West Virginia Jockey’s Cellphone Records Lead to Murder Charge

Posted on: July 27, 2023, 06:43h. 

Last updated on: July 28, 2023, 01:00h.

A young West Virginia jockey charged with first-degree murder was linked to the crime by cellphone records, according to Maryland prosecutors.

Bryson Butterfly, jockey, Elias Cieslak, Hollywood Casino at Charles Town Races
Bryson Butterfly, above, claimed he had met Elias Cieslak to buy drugs and was ambushed by two men. Prosecutors say the jockey was the “ringleader” who orchestrated Cieslak’s fatal robbery. (Image: Thoroughbred Daily News)

Bryson Butterfly, 18, was a promising rider who raced regularly at the Hollywood Casino at Charles Town Races. He was arrested by U.S. Marshalls at his home close to the casino on June 23 on suspicion of participating in the murder of his friend, Elias Cieslak, 17.

Prosecutors claim Butterfly conspired with two others to rob Cieslak at gunpoint, but the holdup turned fatal. Cieslak was shot dead in Overlea, Md. on April 23.

David Lofton, 32, and another 17-year-old, who is not named because he is a minor, have also been charged with murder.

Robbery ‘Orchestrated’

Police spoke to Butterfly near a McDonalds in Overlea shortly after discovering Cieslak’s body. The jockey told officers he had picked the victim up in his Subaru Forester as part of a drug deal. Cieslak had agreed to sell Butterfly four pounds of marijuana for $8,500, according to court documents.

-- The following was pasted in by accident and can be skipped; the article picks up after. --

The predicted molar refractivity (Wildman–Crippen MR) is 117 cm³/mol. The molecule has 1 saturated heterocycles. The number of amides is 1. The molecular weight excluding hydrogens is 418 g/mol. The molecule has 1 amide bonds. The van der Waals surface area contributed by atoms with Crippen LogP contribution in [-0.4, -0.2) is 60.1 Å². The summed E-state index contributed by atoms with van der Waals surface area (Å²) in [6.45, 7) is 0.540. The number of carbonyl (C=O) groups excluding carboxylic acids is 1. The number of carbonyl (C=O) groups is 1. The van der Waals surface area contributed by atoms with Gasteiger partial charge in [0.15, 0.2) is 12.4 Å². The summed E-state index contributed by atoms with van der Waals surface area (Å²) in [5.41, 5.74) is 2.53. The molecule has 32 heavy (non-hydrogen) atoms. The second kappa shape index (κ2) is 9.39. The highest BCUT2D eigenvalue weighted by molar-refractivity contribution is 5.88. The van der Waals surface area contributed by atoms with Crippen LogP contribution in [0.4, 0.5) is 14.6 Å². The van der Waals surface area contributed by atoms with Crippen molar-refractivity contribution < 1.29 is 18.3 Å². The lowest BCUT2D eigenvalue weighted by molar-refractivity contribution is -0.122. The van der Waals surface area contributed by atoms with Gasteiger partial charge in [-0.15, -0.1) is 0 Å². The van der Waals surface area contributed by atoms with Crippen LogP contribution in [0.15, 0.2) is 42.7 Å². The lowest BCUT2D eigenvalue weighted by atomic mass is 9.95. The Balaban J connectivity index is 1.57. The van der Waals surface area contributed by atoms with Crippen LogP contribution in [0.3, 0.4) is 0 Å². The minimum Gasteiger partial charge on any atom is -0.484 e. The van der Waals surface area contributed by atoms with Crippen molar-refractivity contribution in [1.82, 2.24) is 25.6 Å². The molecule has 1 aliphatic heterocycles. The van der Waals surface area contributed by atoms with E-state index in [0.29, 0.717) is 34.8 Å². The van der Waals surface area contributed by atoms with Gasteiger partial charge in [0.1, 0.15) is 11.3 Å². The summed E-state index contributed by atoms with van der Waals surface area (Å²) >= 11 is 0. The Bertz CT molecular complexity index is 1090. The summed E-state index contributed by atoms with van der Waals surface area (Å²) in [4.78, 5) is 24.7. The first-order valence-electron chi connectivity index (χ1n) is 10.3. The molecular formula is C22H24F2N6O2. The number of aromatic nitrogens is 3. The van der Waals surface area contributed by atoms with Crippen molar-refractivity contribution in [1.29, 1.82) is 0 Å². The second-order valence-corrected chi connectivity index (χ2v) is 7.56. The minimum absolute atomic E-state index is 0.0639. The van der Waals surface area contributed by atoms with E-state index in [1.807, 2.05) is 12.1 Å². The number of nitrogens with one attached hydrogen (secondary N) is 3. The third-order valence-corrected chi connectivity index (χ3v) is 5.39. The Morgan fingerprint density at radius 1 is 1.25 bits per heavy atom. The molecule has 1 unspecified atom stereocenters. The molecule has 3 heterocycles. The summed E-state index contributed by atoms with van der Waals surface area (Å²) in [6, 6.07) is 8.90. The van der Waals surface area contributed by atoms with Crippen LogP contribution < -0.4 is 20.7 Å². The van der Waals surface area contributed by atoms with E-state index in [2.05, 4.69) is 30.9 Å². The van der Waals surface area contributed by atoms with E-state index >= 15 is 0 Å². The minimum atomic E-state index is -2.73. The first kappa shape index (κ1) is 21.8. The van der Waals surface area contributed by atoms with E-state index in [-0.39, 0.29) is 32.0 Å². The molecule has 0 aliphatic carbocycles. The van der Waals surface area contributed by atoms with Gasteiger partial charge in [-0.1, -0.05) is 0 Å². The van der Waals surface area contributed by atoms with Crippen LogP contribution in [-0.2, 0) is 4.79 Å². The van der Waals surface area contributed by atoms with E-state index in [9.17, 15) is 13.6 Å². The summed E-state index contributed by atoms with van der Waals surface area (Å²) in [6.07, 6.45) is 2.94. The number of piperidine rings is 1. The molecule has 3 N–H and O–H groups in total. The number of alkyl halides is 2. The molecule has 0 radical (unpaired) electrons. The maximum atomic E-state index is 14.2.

Butterfly claimed that while the deal was going down, two men showed up in a black Infiniti Q50 and robbed Cieslak of his drugs as Butterfly fled. Butterfly told police he left the area before the victim was shot dead.

Police found $7,700 in counterfeit money at the crime scene.

Suspicious of Butterfly, investigators examined records of his cellphone, which he claimed had been stolen in the robbery. They discovered that the phone called the cellphone of the younger alleged robber shortly before Butterfly picked up Cieslak in his car.

Records also appeared to show Butterfly was in constant contact with Lofton on the day of the crime.

After the killing, the phone traveled to, or close to, an address in West Baltimore, where Butterfly had claimed to live. It pinged off the mast at the same time the jockey was being interviewed by police.

‘Circumstantial Evidence’

At a bail hearing on Wednesday, Butterfly’s attorney, Sara Kopecki, argued the state’s case was “based at best on circumstantial evidence,” as reported by The Baltimore Sun.

State prosecutors painted Butterfly as the “ringleader” of the robbery.

Cieslak’s father, Juan Cieslak, said Wednesday the victim was proud to watch Butterfly competing in races on TV and wore a T-shirt with the accused’s face printed on it.

“I wish I could have my son back and they could have theirs,” he told The Baltimore Sun after the hearing, referring to Butterfly’s family members. “They can talk to their son on the phone, but I can’t talk to my son in heaven.”

Butterfly was denied bail and remains incarcerated in the Baltimore County Detention Center. A preliminary hearing in the case is scheduled for August 18.